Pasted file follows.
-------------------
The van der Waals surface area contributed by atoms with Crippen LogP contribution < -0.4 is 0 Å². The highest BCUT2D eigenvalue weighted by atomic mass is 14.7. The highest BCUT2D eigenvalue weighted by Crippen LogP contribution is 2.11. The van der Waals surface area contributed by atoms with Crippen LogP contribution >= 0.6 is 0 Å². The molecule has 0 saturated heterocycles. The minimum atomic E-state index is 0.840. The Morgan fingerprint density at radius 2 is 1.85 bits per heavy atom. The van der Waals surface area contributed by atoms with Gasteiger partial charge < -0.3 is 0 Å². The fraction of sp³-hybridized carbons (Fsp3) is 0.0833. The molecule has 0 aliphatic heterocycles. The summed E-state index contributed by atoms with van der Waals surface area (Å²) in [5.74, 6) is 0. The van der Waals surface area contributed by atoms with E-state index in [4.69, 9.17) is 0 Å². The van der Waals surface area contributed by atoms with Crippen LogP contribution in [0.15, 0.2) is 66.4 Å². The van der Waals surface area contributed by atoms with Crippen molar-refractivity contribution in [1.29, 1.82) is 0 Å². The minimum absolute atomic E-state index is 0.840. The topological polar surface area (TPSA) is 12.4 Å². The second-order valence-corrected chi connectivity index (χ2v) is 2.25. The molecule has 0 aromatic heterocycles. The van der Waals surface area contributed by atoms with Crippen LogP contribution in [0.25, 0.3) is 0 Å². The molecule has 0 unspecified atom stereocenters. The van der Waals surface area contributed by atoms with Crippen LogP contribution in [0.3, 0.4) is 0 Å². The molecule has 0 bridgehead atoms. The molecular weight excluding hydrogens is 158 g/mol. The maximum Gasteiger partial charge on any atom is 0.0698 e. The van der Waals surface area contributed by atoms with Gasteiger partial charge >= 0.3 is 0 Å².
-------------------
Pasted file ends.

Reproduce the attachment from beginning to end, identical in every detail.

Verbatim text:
The van der Waals surface area contributed by atoms with Crippen LogP contribution < -0.4 is 0 Å². The highest BCUT2D eigenvalue weighted by atomic mass is 14.7. The highest BCUT2D eigenvalue weighted by Crippen LogP contribution is 2.11. The van der Waals surface area contributed by atoms with Crippen LogP contribution >= 0.6 is 0 Å². The molecule has 0 saturated heterocycles. The minimum atomic E-state index is 0.840. The Morgan fingerprint density at radius 2 is 1.85 bits per heavy atom. The van der Waals surface area contributed by atoms with Gasteiger partial charge < -0.3 is 0 Å². The fraction of sp³-hybridized carbons (Fsp3) is 0.0833. The molecule has 0 aliphatic heterocycles. The summed E-state index contributed by atoms with van der Waals surface area (Å²) in [5.74, 6) is 0. The van der Waals surface area contributed by atoms with E-state index in [4.69, 9.17) is 0 Å². The van der Waals surface area contributed by atoms with Crippen LogP contribution in [0.15, 0.2) is 66.4 Å². The van der Waals surface area contributed by atoms with Crippen molar-refractivity contribution in [1.29, 1.82) is 0 Å². The minimum absolute atomic E-state index is 0.840. The topological polar surface area (TPSA) is 12.4 Å². The second-order valence-corrected chi connectivity index (χ2v) is 2.25. The molecule has 0 aromatic heterocycles. The van der Waals surface area contributed by atoms with Crippen LogP contribution in [0.25, 0.3) is 0 Å². The molecule has 0 unspecified atom stereocenters. The van der Waals surface area contributed by atoms with Crippen LogP contribution in [0.3, 0.4) is 0 Å². The molecule has 0 bridgehead atoms. The molecular weight excluding hydrogens is 158 g/mol. The maximum Gasteiger partial charge on any atom is 0.0698 e. The van der Waals surface area contributed by atoms with Gasteiger partial charge >= 0.3 is 0 Å².